Derek Trucks' Signature SG is apparently based on his trusty '61, complete with just the engraved Lyre tailpiece of the disabled Deluxe Vibrola. Now, guitar historians would tell us that technically this vibrato didn't appear until 1963, and the guitar was still called a Les Paul Standard until 1963, despite the more-than obvious difference between what we all now refer to as the SG, and the prior Les Paul.
"The Trucks is a perfect picture of a guitar we've probably all dreamed of owning, whether we're Trucks fans or not"
With its slightly faded-looking Vintage Red gloss-nitro finish, the Trucks is a perfect picture of a guitar we've probably all dreamed of owning, whether we're Trucks fans or not. It avoids any obvious signature guitar-isms, aside from the (easily swapped) 'Derek Trucks' truss rod cover.
Gibson's production consistency still falls a little short of most other premium USA-made brands - the finish, for example, is noticeably mottled, yet that in itself adds to a slightly vintage, less modern-precision vibe. And although Gibson is now, on certain models, putting its fret ends over the fingerboard-edge binding, here, it's old school: the plastic still forms the fret end, with plenty of potential for a gap to open up and for your top string to slip into it.
Gibson uses the Plek machine set-up, too, yet the frets here are hardly mirror shiny; there was a little buzz on the higher top-string positions also, and the rosewood 'board looks dry and pale in colour.
Finally, the Trucks model opts for dual '57 Classic pickups, a smaller ABR-1 Tune-o-matic (without the retaining wire) bridge, Tone Pros vintage-like Kluson Deluxe tuners and period-accurate silver- topped knobs.
Feel & Sounds
The SG has long been recognised as a near-perfect electric slide guitar, not least in the way the neck sticks out and especially with the really easy access to the full 'board. Trucks uses a hybrid medium/heavy string gauge, and what he describes as a string height that's just high enough for clean slide, which he predominantly tunes to open E.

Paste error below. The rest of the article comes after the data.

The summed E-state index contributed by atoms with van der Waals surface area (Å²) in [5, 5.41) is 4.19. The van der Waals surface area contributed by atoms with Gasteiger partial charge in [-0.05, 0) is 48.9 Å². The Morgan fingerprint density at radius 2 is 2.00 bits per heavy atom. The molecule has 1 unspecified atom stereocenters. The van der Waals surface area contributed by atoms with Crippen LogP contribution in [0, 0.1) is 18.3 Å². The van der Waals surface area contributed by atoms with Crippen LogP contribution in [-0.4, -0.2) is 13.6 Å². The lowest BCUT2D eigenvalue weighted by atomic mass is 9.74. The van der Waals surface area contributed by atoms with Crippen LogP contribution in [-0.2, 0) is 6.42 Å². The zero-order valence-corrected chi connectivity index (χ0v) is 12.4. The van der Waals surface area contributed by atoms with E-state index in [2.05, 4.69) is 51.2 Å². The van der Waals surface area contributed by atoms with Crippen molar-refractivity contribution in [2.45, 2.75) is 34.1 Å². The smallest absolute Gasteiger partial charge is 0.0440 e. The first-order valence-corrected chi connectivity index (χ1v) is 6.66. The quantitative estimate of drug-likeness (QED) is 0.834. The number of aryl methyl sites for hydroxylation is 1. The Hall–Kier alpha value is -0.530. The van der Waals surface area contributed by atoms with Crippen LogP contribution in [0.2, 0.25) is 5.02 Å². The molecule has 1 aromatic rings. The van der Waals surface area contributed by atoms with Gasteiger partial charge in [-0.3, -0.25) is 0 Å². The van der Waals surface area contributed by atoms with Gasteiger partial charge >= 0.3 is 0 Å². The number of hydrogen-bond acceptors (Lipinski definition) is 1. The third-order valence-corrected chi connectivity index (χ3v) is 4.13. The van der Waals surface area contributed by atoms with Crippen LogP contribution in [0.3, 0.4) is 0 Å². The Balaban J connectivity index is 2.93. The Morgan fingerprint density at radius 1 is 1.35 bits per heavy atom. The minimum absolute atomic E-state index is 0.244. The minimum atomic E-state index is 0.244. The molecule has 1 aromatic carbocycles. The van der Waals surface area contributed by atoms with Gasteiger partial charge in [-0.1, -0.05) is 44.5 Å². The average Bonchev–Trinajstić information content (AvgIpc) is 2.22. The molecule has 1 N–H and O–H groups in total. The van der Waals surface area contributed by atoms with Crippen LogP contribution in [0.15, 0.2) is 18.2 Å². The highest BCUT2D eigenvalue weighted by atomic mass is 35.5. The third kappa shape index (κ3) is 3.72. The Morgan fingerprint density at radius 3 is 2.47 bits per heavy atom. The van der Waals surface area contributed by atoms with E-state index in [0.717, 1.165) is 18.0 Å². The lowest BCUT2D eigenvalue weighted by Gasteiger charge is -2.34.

Gibson ships the guitar with a normal, non-slide playing action and 0.010-0.046 strings. But all you need to do is swap the top two strings for an 0.011 and 0.014 and, via the thumb wheels, raise the bridge, tune to E and get out that glass slide. Of course, there's absolutely no reason why you have to use the guitar like Mr Trucks. A standard action results in a simply fine classic rock/blues solidbody.
"Certainly, on the neck pickup, it nails that Trucks-esque, fat, liquid tone"
There's vintage-like low power, and quite an edge to the bridge played clean; the neck is a little hotter, with a nice round nose, but still some articulation. Into light-gain territory, and that almost generic Gibson all-mahogany tone appears, a little narrower than a maple-topped Les Paul and more focused.
Certainly, on the neck pickup, it nails that Trucks-esque, fat, liquid tone. With both pickups on, you have all the subtle shades, and it's easy to dial in a darker 'woman tone'; if you want more bite, the bridge pickup just about stays on the right side of shrill.
If it ain't broke... Well, the Derek Trucks signature model is pretty much the only 'standard' SG in the current 2014 line up. It's a classic guitar, no question, but there's some serious US-built competition out there and arguably its main appeal lies in its heritage, not necessarily its sounds or build quality.